Fitness isn’t about structure

Fitness isn’t about structure

by Ashley Tan 21 Feb 2020

Some of us turn to fitness to escape the mundane nature of everyday life. From the working world to school life, many of our tasks usually have designated structures to them, along with textbook definitions and steps that need to be strictly adhered to. However, fitness too tends to be guided by absolutes in today’s world. If you want to get stronger, you’re told to lift heavier weights. If you want to build work capacity, you’re told to do more reps or work longer. But if you think about it, fitness isn’t really about the 1s and 0s, because each workout programme needs to be tailored to the individual rather than serve as a blanket solution for different people with different needs.      


According to world-class strength and conditioning coach Brett Bartholomew, it is important that each of us do away with the “notion of absolutism” that is particularly ubiquitous in the current fitness landscape. These constructs fail to account for the knotty and complicated needs of each individual, and tend to oversimplify the fitness process.


In fact, absolutes typically serve as quick and simple methods for trainers to differentiate themselves from others in the field, without needing to spend time honing their craft and delving deeper into the intricacies of fitness and health. By promising stellar results through “secret formulas”, these absolutes also dupe individuals into believing that there exist swift and easy methods to achieve their fitness goals in the shortest time possible.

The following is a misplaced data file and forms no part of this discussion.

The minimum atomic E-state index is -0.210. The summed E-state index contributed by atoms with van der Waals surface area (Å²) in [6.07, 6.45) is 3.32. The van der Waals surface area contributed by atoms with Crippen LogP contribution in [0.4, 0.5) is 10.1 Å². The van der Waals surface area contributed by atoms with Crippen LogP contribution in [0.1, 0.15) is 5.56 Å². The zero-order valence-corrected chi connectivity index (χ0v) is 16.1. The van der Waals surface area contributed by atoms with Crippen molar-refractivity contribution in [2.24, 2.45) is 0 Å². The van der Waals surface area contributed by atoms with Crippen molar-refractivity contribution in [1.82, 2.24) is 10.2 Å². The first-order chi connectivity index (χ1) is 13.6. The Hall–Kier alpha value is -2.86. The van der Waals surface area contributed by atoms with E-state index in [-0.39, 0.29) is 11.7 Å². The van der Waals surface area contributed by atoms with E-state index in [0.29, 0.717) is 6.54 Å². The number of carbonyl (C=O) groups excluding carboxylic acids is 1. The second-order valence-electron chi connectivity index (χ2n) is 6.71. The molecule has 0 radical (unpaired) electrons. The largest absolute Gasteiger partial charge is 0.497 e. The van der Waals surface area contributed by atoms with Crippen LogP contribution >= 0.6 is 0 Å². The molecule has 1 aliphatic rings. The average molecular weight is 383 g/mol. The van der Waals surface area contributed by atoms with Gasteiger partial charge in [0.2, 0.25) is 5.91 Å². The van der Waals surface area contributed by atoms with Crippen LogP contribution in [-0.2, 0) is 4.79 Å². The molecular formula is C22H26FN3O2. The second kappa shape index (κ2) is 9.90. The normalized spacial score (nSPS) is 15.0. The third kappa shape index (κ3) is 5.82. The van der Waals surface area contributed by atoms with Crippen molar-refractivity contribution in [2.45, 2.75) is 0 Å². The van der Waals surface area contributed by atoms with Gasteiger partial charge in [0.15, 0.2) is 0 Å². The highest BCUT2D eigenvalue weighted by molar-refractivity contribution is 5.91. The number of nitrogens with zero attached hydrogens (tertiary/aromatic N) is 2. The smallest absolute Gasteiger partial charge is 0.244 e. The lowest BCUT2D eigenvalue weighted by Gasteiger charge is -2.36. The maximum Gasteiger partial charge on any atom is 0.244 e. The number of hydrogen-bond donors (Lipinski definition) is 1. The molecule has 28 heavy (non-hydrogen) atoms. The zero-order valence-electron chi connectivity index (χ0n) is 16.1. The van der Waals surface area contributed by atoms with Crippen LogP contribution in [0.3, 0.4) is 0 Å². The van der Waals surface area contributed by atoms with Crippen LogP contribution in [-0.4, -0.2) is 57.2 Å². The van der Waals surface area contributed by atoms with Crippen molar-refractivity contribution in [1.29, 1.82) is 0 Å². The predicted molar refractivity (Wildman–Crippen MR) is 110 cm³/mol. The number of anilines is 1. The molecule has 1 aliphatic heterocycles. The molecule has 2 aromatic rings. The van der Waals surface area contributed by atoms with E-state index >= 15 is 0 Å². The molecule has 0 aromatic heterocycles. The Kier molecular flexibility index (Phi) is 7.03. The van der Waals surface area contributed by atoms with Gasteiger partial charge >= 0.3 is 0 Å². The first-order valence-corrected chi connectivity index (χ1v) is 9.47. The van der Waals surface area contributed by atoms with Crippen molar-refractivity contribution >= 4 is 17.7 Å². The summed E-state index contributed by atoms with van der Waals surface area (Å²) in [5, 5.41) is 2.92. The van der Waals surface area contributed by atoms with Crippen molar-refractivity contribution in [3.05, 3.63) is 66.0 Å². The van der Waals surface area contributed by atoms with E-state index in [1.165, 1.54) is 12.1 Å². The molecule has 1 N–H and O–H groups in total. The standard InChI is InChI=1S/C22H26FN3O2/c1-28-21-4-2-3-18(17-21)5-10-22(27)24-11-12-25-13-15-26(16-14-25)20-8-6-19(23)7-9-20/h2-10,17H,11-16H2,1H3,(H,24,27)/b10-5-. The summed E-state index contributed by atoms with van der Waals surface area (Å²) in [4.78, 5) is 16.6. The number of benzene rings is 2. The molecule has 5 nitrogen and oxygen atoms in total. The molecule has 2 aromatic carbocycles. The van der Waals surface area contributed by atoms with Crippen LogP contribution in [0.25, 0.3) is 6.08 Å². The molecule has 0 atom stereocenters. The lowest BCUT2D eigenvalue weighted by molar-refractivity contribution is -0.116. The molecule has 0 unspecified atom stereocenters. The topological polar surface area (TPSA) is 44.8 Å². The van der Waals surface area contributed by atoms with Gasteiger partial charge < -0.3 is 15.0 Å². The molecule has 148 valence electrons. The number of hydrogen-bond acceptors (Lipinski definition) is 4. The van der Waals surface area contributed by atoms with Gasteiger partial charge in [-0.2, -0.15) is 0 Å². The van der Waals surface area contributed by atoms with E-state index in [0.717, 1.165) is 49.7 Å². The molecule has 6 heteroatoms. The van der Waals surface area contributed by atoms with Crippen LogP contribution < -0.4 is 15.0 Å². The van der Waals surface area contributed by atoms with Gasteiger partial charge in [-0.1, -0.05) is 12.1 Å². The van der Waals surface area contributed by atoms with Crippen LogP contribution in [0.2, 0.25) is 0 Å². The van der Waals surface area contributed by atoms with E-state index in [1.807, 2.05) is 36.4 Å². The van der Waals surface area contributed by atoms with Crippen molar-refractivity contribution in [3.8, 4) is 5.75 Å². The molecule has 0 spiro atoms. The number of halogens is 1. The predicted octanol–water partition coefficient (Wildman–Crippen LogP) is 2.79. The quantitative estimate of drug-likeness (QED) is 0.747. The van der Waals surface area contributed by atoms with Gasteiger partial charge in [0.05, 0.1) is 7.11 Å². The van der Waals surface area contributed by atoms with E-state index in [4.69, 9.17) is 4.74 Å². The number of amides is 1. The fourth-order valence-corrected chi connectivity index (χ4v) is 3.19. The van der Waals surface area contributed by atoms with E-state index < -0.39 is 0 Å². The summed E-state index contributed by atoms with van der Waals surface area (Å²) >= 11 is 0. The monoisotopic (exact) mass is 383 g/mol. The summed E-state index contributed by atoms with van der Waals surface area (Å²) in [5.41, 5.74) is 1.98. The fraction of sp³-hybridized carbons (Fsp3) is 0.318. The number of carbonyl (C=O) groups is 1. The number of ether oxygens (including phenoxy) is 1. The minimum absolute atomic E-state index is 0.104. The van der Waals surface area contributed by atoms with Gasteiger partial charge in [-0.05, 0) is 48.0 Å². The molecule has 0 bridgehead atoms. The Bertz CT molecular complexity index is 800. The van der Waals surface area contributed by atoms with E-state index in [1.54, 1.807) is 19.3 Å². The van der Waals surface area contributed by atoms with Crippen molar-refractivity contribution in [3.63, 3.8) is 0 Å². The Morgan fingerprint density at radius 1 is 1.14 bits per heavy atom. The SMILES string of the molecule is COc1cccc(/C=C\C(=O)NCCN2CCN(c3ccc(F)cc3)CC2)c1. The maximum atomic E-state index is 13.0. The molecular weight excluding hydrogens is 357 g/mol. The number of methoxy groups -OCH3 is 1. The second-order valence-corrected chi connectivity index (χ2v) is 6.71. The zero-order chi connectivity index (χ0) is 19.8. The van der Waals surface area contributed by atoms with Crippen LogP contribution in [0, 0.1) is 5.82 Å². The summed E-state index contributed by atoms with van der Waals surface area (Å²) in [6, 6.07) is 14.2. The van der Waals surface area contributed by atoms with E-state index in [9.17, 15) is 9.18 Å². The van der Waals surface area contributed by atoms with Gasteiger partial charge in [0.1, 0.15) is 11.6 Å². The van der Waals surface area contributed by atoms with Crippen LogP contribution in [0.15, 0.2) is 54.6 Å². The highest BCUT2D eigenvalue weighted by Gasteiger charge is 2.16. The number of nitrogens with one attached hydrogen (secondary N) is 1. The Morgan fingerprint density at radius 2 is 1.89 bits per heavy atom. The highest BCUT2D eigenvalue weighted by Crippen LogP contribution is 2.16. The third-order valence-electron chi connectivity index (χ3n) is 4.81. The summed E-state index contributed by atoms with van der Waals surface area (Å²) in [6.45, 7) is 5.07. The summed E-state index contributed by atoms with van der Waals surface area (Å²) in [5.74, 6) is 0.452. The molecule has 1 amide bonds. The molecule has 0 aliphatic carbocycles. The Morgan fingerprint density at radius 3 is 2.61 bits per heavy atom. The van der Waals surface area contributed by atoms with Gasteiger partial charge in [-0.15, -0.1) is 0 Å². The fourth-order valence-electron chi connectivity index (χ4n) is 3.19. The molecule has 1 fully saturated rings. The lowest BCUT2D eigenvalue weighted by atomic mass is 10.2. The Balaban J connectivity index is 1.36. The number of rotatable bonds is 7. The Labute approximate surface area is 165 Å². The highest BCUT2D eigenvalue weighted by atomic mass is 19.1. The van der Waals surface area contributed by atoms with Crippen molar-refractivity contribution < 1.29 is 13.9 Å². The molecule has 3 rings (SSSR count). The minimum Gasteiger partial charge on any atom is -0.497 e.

The truth is that messages about patience and endurance, which are needed for sustainable lifestyle change, are rarely predicated on hard and fast absolutes. No one wants to hear that taking a magical supplement, or adopting a newly invented workout programme that claims to work wonders, won’t actually help with changes in physique and improvements in athleticism.


This calls for greater levels of shrewdness when it comes to buying into fitness marketing campaigns and adverts. We need to first recognise our predilections for absolutes and extremes, before we can subject them to greater scrutiny and even reject them entirely. Rather than blindly adhering to dogma, we should strive to open our minds to training techniques that may be less attractive than other absolutes, but more effective in their ability to develop our strength and fitness skills.


As always, the need to remain open-minded and coachable when it comes to learning about fitness still stands. It is easy to be deceived by glossy promises that claim phenomenal results, despite the fact that these effects are logically unattainable without putting in a lot more effort and hard work than what is called for. To prevent this, we must recognise and accept that there may be other fitness techniques available to help us better achieve our goals. Only by being receptive and humble can we continue to progress and grow, both as athletes and people.